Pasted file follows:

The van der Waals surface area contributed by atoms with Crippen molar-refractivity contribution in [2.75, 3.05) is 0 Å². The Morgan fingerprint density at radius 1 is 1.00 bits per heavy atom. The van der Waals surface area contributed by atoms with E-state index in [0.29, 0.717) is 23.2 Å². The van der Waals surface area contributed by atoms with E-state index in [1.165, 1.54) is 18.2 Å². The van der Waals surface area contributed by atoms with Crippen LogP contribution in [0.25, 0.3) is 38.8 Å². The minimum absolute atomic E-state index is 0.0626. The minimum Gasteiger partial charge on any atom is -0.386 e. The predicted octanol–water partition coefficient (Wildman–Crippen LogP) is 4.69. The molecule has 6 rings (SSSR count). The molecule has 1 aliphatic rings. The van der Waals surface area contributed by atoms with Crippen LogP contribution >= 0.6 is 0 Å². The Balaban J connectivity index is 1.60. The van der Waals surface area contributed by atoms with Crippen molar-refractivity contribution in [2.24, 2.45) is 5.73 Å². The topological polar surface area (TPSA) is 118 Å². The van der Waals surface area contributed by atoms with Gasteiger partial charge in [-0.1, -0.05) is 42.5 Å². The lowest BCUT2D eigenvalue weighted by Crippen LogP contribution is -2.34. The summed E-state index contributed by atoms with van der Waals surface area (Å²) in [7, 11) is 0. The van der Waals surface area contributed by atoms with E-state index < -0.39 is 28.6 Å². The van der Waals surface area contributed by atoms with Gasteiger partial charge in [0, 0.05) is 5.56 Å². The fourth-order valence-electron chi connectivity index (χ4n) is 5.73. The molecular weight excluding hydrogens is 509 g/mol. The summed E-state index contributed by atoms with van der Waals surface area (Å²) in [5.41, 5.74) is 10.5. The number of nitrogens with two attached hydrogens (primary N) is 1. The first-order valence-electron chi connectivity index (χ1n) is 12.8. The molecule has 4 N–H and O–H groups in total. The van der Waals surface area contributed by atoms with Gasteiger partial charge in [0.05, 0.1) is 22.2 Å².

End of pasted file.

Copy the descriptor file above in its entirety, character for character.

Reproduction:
The van der Waals surface area contributed by atoms with Crippen molar-refractivity contribution in [2.75, 3.05) is 0 Å². The Morgan fingerprint density at radius 1 is 1.00 bits per heavy atom. The van der Waals surface area contributed by atoms with E-state index in [0.29, 0.717) is 23.2 Å². The van der Waals surface area contributed by atoms with E-state index in [1.165, 1.54) is 18.2 Å². The van der Waals surface area contributed by atoms with Crippen LogP contribution in [0.25, 0.3) is 38.8 Å². The minimum absolute atomic E-state index is 0.0626. The minimum Gasteiger partial charge on any atom is -0.386 e. The predicted octanol–water partition coefficient (Wildman–Crippen LogP) is 4.69. The molecule has 6 rings (SSSR count). The molecule has 1 aliphatic rings. The van der Waals surface area contributed by atoms with Crippen LogP contribution >= 0.6 is 0 Å². The Balaban J connectivity index is 1.60. The van der Waals surface area contributed by atoms with Crippen molar-refractivity contribution in [2.24, 2.45) is 5.73 Å². The topological polar surface area (TPSA) is 118 Å². The van der Waals surface area contributed by atoms with Gasteiger partial charge in [-0.1, -0.05) is 42.5 Å². The lowest BCUT2D eigenvalue weighted by Crippen LogP contribution is -2.34. The summed E-state index contributed by atoms with van der Waals surface area (Å²) in [7, 11) is 0. The van der Waals surface area contributed by atoms with E-state index < -0.39 is 28.6 Å². The van der Waals surface area contributed by atoms with Gasteiger partial charge in [0, 0.05) is 5.56 Å². The fourth-order valence-electron chi connectivity index (χ4n) is 5.73. The molecular weight excluding hydrogens is 509 g/mol. The summed E-state index contributed by atoms with van der Waals surface area (Å²) in [5.41, 5.74) is 10.5. The number of nitrogens with two attached hydrogens (primary N) is 1. The first-order valence-electron chi connectivity index (χ1n) is 12.8. The molecule has 4 N–H and O–H groups in total. The van der Waals surface area contributed by atoms with Gasteiger partial charge in [0.05, 0.1) is 22.2 Å².